As students and parents were reunited at Northridge Recreation Center following the STEM School Highlands Ranch shooting, Judi Manutes set off in search of her 8-year-old grandson, a student at the …
This item is available in full to subscribers.
If you're a print subscriber, but do not yet have an online account, click here to create one.
Click here to see your options for becoming a subscriber.
If you made a voluntary contribution of $25 or more in Nov. 2018-2019, but do not yet have an online account, click here to create one at no additional charge. VIP Digital Access Includes access to all websites
As students and parents were reunited at Northridge Recreation Center following the STEM School Highlands Ranch shooting, Judi Manutes set off in search of her 8-year-old grandson, a student at the school.
Manutes' son John, as it turned out, had already located the second-grader. After finding his son, John asked police what he could do to help, and they sent him in search of water and snacks.
“I wouldn't have even thought to ask,” Manutes said of her son. Manutes and John split up, making runs to nearby grocery stores.
At each store they visited — a nearby Target, Safeway and King Soopers — the answer was the same: Take what you need.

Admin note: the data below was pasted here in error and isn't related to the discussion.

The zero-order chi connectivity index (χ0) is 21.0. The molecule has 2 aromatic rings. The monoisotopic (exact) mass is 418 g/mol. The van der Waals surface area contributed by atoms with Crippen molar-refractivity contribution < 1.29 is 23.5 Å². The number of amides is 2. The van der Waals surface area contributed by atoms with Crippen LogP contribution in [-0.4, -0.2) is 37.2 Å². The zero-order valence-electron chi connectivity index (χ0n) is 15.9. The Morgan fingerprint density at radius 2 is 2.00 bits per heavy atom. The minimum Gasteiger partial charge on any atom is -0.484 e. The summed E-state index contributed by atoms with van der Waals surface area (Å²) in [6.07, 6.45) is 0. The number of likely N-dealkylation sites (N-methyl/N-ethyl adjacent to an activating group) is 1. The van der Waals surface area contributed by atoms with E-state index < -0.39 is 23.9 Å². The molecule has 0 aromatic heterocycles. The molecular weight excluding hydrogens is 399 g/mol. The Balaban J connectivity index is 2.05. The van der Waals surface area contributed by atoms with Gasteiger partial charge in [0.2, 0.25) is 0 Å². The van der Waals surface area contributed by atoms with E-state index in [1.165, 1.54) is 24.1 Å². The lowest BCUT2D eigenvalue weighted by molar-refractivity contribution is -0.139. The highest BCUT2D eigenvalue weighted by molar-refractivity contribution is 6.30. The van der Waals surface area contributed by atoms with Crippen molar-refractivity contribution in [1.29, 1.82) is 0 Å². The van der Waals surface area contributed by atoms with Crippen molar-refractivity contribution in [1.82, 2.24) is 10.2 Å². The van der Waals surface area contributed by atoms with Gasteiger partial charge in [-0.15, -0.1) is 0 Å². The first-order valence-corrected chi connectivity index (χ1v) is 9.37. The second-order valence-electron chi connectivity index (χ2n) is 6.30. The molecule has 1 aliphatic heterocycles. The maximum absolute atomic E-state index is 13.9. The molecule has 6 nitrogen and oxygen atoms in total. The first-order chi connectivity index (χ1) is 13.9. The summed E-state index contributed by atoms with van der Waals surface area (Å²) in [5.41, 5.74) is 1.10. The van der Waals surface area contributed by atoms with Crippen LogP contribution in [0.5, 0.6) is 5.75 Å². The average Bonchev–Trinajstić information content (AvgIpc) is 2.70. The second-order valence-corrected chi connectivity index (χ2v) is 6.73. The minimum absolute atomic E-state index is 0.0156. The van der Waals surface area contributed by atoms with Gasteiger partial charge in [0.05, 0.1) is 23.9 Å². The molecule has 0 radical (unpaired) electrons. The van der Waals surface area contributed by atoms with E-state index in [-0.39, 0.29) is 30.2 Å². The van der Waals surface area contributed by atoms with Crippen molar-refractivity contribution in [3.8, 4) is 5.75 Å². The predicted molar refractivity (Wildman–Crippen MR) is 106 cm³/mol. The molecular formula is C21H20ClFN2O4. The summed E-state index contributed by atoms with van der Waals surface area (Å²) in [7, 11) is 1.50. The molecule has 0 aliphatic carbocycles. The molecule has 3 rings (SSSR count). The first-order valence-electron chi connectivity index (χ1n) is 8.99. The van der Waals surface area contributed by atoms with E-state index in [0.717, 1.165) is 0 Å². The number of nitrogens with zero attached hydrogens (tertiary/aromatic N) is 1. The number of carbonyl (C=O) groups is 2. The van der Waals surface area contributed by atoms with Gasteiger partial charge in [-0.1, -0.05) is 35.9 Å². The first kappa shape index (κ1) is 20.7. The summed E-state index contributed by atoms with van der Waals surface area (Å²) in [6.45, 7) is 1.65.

“It was so fulfilling to be able to walk in, and they didn't question me at all,” Manutes said. “I had my credit card. I was ready to pay, but they all said to just take it.”
Helping the community without a second thought comes naturally to grocers, said Adam Williamson, spokesman for King Soopers.
“Grocery stores are sort of first responders in their own right,” Williamson said. “When there's a flood or tornado, where do people go? To get groceries. Store managers and staff are community members as well. We were asked, and assisted as best we could. Our hearts go out to the families going through this.”
Williamson was initially reluctant to comment on the store's involvement.
“This story isn't about us,” Williamson said. “It's about these kids and what they went through. It's about the victims. It's about the heroes that stood up and tried to stop this.”
Back at the rec center, first responders escorted Manutes and her son to drive up to the front entrance, where they began handing out drinks to shaken parents and children.
“Nobody in the crowd was asking us for water, but as we passed it out, you could see the gratitude in their faces,” Manutes said.
The mood in the room was hard to describe, Manutes said — a mix of sorrow, trauma, but relief that these children were OK. Simply having a cold drink in hand seemed to have a calming effect, Manutes said.
As for her family, Manutes said that her grandson hadn't said much about the shooting on the morning after, but the family was huddling together and leaning on one another for support.
“I think I'm a little shell-shocked,” Manutes said. “I'm not my normal self. My son and grandson seem OK. We're here for each other.”
Other items that may interest you
We have noticed you are using an ad blocking plugin in your browser.
The revenue we receive from our advertisers helps make this site possible. We request you whitelist our site.